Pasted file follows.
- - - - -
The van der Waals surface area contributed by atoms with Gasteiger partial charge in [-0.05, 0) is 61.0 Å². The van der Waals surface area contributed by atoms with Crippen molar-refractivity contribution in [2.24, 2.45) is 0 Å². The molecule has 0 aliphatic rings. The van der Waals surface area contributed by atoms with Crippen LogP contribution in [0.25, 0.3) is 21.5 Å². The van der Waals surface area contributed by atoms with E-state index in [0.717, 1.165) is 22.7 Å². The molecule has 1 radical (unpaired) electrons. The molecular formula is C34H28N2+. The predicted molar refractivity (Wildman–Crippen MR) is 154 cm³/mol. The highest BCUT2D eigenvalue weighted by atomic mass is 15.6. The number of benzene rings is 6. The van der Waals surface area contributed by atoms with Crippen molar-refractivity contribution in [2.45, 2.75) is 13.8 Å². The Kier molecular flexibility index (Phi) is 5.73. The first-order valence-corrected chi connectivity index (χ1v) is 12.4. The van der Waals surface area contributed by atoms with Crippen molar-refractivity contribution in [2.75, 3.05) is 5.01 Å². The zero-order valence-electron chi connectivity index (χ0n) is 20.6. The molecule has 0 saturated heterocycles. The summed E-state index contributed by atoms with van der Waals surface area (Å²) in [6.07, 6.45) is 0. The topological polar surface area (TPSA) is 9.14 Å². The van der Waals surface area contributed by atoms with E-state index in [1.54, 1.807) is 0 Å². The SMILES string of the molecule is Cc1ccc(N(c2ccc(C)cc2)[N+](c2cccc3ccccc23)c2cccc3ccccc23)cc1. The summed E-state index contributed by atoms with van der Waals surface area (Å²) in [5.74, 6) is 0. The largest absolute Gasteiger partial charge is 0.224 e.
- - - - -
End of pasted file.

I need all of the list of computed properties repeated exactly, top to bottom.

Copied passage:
The van der Waals surface area contributed by atoms with Gasteiger partial charge in [-0.05, 0) is 61.0 Å². The van der Waals surface area contributed by atoms with Crippen molar-refractivity contribution in [2.24, 2.45) is 0 Å². The molecule has 0 aliphatic rings. The van der Waals surface area contributed by atoms with Crippen LogP contribution in [0.25, 0.3) is 21.5 Å². The van der Waals surface area contributed by atoms with E-state index in [0.717, 1.165) is 22.7 Å². The molecule has 1 radical (unpaired) electrons. The molecular formula is C34H28N2+. The predicted molar refractivity (Wildman–Crippen MR) is 154 cm³/mol. The highest BCUT2D eigenvalue weighted by atomic mass is 15.6. The number of benzene rings is 6. The van der Waals surface area contributed by atoms with Crippen molar-refractivity contribution in [2.45, 2.75) is 13.8 Å². The Kier molecular flexibility index (Phi) is 5.73. The first-order valence-corrected chi connectivity index (χ1v) is 12.4. The van der Waals surface area contributed by atoms with Crippen molar-refractivity contribution in [2.75, 3.05) is 5.01 Å². The zero-order valence-electron chi connectivity index (χ0n) is 20.6. The molecule has 0 saturated heterocycles. The summed E-state index contributed by atoms with van der Waals surface area (Å²) in [6.07, 6.45) is 0. The topological polar surface area (TPSA) is 9.14 Å². The van der Waals surface area contributed by atoms with E-state index in [1.54, 1.807) is 0 Å². The SMILES string of the molecule is Cc1ccc(N(c2ccc(C)cc2)[N+](c2cccc3ccccc23)c2cccc3ccccc23)cc1. The summed E-state index contributed by atoms with van der Waals surface area (Å²) in [5.74, 6) is 0. The largest absolute Gasteiger partial charge is 0.224 e.